Four of the major coastal tribes of Western Africa: the Yoruba, Igbo, Akan and the Gaa-Adangbe are dissimilar at a glance and evidently geographic neighbours, but very closely related, when examined at the genetic level.
Several studies have been employed over the years, with findings showing genetic similarity between differing regional ethnic groups. One in particular, conducted by Adebowale Adeyemo, Guanjie Chen, Yuanxiu Chen, the National Human Genome Centre and Howard University, and Charles Rotimi of the University of Ibadan, provided results indicating the genetic similarities between the four major West African ethnic groups.
Their findings further showed surprising genetic variance within groups, but almost none across groups, similar to the closeness of human genetics across races, showing more range within than without.
According to this landmark study, there was a 99.9 percent within-population variance, the between-population variance was less than 0.1 percent. This means that Yorubas, Igbos, Gaa and Akan are 99.9 percent similar, while within each of the groups there are variations/differences between individuals as high as 99 percent i.e. One Igbo may be 99 percent genetically different from another Igbo person, or one Yoruba person to another.
It is important to remember that these groups were not initially split by national borders; prior to the European division of the continent, these ethnic peoples traded, migrated and wedded as the times permitted, allowing apparent regional and national mixtures that remain evident in modern day genetic analyses of some Yoruba and Igbo individuals.
Race and ethnicity are considered to be related concepts. Ethnicity is often assumed to be somewhat more of a cultural identity of a group, often based on shared ancestry, language and cultural tradition, while race is assumed to be strictly a biological classification, based on genetic materials and bone structure. Ethnicity is often used synonymously with ambiguous terms such as nation or people, depending on which source of group identity is emphasized to define membership, the following types of (often mutually overlapping) groups are:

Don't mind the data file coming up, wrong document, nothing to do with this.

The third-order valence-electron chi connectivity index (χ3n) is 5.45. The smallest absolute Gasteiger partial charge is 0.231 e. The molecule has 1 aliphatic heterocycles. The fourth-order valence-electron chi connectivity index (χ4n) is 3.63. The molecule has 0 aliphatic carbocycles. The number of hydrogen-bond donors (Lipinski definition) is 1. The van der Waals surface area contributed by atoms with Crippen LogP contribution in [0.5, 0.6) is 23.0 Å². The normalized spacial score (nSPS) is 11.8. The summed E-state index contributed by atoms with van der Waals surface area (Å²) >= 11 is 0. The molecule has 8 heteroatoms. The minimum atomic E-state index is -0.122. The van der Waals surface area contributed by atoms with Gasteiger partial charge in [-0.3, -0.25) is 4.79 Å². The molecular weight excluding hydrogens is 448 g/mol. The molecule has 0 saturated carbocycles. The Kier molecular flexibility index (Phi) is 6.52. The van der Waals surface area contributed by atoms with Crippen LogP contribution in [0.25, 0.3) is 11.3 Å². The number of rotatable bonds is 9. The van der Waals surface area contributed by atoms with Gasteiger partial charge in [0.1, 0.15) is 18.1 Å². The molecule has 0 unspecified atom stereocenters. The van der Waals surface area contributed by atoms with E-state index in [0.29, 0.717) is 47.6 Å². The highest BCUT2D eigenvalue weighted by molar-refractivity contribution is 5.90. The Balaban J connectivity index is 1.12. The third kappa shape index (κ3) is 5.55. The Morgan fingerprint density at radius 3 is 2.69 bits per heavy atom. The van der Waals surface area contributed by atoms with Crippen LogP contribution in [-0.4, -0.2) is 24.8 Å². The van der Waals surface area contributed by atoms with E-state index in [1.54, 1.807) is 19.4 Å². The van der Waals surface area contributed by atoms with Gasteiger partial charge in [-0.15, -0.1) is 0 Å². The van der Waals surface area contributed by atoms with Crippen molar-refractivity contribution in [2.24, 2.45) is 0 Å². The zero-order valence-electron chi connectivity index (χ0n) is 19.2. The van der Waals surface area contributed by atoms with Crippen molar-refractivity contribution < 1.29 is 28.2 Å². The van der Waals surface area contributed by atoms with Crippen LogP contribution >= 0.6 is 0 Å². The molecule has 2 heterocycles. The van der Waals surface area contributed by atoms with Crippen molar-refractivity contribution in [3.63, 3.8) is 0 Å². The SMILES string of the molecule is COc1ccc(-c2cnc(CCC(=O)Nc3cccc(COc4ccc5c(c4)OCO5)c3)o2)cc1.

Ethno-linguistic, emphasizing shared language, dialect or script — example: Hausa.
Ethno-national, emphasizing a shared polity or sense of national identity — example: Nigerian.
Ethno-racial, emphasizing shared physical appearance based on genetic origins — example: African-American.
Ethno-regional, emphasizing a distinct local sense of belonging stemming from relative geographic isolation — example: South Islanders.
Ethno-religious, emphasizing shared affiliation with a particular religion, denomination or sect — example: Christians.
Also worthy of note is the shared Volta-Niger root languages, Yoruba and Igbo languages belong to the same family (YEAI branch), showing the common start of the diverse languages spoken by these ethnicities.
Consequently, barring the inclusion of culture, tribal affiliation and nationality, it could be said that the the Yorubas, the Igbos, the Akans and the Gaa-Adangbes are but a people spread over a wide area with different ways of life. Thus, discrediting any claim of a unique Yoruba “race” or a genetically insured Igbo ethnicity often employed by politicians and traditional rulers in rhetorics and propaganda messages.
The reality, however, is the hampered economic strength of a not truly united front, with success delayed continually by the lack of pan-African sentiments on the part of the leadership, and poor economic decisions taken in an imperialist system.This is not to revile the revered skin deep differences in each group’s cultural development, but serves to indicate and rejoice in the underlying sameness of what appears ‘not’ to be.
A body does not fight itself. These kinds of research serve as a balm to the much divided heart of the ethnically-concerned West African, and to the African at large: one root, many branches; united by blood if not spirit.